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A GIRL LIKE HER (Review)

Review by Elizabeth Weitz
Produced by Brian Oakley, Danny Roth, 
Jeff Spilman, Damiano Tucci
Written and Directed by Amy Webber
Staring Hunter King, Lexi Ainsworth, 
Stephanie Cotton, Jimmy Bennett, Linda Boston

Being a teenager is both the best and worst time in a person’s life.  Ask anyone who made it through those few horrible/beautiful years and most all would tell you they never want to go back to it. In Amy S. Weber’s docu-style movie, A Girl Like Her, that painful time in a person’s life is beautifully told via the most honest depiction of bullying I have ever seen.

Told from the viewpoints of both the bully and the victim, the story of 16 year old Jessica Burns (Lexi Ainsworth) who attempts suicide after a year-long barrage of harassment by her former friend Amy Keller (Hunter King), the popular girl who wages a psychological war on Jessica, shows the deeply lost relationship between people when they enter into the age of adolescence and are hovering between the desire to be heard and loved and the need for independence and self-discovery.

What Weber’s film does fantastically is to show that bullying is never just about one person.

The horror of bullying is the almost symbiotic dependence that the bully and the bullied have created together. The victimization of someone is all about control and for most bullies, exerting control over a particular person allows them to feel that they are not lost in a world which exerts control over them. For those who are bullied, the bully becomes the most important person in their lives, the person who can make or break them with ease and, it is in this tightly bound relationship where the real horror lies.

For parents and teachers of this age group (who need to see this film ASAP by the way) the psychological realm of teenage bullying is still a mysterious and taboo subject (even if they had been through it themselves) and the question of curbing it is tantamount to climbing Mount Everest without any supplies:

How do you handle it in an appropriate manner without making it worse?

What steps need to be taken to create a Safe Zone for students?

How should the parents be brought in and told about it in a way that doesn’t negate the process of student safety?

Even here Weber doesn’t shy away from how gloriously unsure the adults are in dealing with the issue, having both the teachers and the administration acknowledging the fact that bullying exists in their school but are seemingly powerless to stop it. To try and show that they are wanting to help, they do what most adults do when confronted with any teen-related cultural problems, they pass the buck to someone else, in this case to a motivational speaker who talks abstractly about bullying that doesn’t really address the fact that teens, both those that bully and those who are bullied, are in deep pain. Nor does the old adage of “Tell an Adult” really work in this situation, especially when the repercussions of doing so breaks the ancient kid/tween/teen rule of tattle-tailing, thus the circle of harassment continues unabated.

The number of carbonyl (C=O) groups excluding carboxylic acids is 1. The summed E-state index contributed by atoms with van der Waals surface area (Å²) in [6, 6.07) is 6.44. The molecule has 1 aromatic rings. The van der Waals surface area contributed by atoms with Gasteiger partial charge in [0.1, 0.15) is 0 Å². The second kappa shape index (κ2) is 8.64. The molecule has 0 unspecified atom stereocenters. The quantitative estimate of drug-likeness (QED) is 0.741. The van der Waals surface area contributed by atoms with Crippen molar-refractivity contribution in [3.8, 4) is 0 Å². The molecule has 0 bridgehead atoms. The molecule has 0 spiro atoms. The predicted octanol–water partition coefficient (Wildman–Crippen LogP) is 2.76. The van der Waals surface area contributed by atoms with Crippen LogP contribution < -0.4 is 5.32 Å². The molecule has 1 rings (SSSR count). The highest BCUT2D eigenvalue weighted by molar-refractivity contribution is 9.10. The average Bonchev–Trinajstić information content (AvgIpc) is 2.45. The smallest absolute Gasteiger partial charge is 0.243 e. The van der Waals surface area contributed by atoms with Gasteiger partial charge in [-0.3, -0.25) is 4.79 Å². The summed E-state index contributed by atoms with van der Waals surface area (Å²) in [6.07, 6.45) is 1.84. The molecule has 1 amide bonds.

In the case of Jessica and Avery, the desperate and raw pain of their lives are shown unfiltered through both a personal video journal started by Avery (via the encouragement of the faux documentarian played by Webber herself) and through a spy camera that Jessica wears (given to her by her best friend Brian (Jimmy Bennett) who wants to help her) capturing all the ways in which she is brutalized.

By allowing the viewer to experience both sides of the story, Webber has not only managed to craft a film that gives us a front-row seat into the moment when Jessica’s self-destruction occurs and the aftermath of that choice (and I can’t give enough credit to Stephanie Cotton and Mark Boyd who play Jessica’s parents, their performance is heartbreaking) but also to Avery’s mentality and the reasons for her behavior.

A Girl Like Her is a beautiful and important film, one that I hope is shown throughout schools and begins to create a real change in how we handle the act of bullying.

And let’s face it, it’s about time.

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